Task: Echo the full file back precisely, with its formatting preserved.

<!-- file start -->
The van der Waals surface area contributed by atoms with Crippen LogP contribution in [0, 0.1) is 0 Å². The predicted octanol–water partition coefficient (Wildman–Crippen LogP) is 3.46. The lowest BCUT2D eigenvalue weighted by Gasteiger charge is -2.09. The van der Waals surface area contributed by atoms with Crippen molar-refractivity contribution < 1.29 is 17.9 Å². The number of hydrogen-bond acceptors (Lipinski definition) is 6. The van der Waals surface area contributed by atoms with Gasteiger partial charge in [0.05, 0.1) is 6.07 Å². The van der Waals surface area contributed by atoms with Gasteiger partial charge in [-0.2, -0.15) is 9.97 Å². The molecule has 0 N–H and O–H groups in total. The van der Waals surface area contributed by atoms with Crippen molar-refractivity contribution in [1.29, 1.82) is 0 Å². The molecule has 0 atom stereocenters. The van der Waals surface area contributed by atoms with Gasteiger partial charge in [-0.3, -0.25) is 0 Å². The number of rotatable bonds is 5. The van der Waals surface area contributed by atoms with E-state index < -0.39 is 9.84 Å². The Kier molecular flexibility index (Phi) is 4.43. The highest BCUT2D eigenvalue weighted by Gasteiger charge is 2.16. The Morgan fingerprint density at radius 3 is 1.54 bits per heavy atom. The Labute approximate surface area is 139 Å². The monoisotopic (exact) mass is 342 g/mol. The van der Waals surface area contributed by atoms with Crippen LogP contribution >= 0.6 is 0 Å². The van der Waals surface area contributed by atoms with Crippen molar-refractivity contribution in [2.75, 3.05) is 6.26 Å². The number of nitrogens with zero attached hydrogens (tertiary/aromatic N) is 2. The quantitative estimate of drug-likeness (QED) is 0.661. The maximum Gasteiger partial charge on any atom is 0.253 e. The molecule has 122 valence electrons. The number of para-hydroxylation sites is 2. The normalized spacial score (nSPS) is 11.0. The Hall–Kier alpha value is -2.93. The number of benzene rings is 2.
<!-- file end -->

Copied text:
The van der Waals surface area contributed by atoms with Crippen LogP contribution in [0, 0.1) is 0 Å². The predicted octanol–water partition coefficient (Wildman–Crippen LogP) is 3.46. The lowest BCUT2D eigenvalue weighted by Gasteiger charge is -2.09. The van der Waals surface area contributed by atoms with Crippen molar-refractivity contribution < 1.29 is 17.9 Å². The number of hydrogen-bond acceptors (Lipinski definition) is 6. The van der Waals surface area contributed by atoms with Gasteiger partial charge in [0.05, 0.1) is 6.07 Å². The van der Waals surface area contributed by atoms with Gasteiger partial charge in [-0.2, -0.15) is 9.97 Å². The molecule has 0 N–H and O–H groups in total. The van der Waals surface area contributed by atoms with Crippen molar-refractivity contribution in [1.29, 1.82) is 0 Å². The molecule has 0 atom stereocenters. The van der Waals surface area contributed by atoms with Gasteiger partial charge in [-0.3, -0.25) is 0 Å². The number of rotatable bonds is 5. The van der Waals surface area contributed by atoms with E-state index < -0.39 is 9.84 Å². The Kier molecular flexibility index (Phi) is 4.43. The highest BCUT2D eigenvalue weighted by Gasteiger charge is 2.16. The Morgan fingerprint density at radius 3 is 1.54 bits per heavy atom. The Labute approximate surface area is 139 Å². The monoisotopic (exact) mass is 342 g/mol. The van der Waals surface area contributed by atoms with Crippen LogP contribution >= 0.6 is 0 Å². The van der Waals surface area contributed by atoms with Crippen molar-refractivity contribution in [2.75, 3.05) is 6.26 Å². The number of nitrogens with zero attached hydrogens (tertiary/aromatic N) is 2. The quantitative estimate of drug-likeness (QED) is 0.661. The maximum Gasteiger partial charge on any atom is 0.253 e. The molecule has 122 valence electrons. The number of para-hydroxylation sites is 2. The normalized spacial score (nSPS) is 11.0. The Hall–Kier alpha value is -2.93. The number of benzene rings is 2.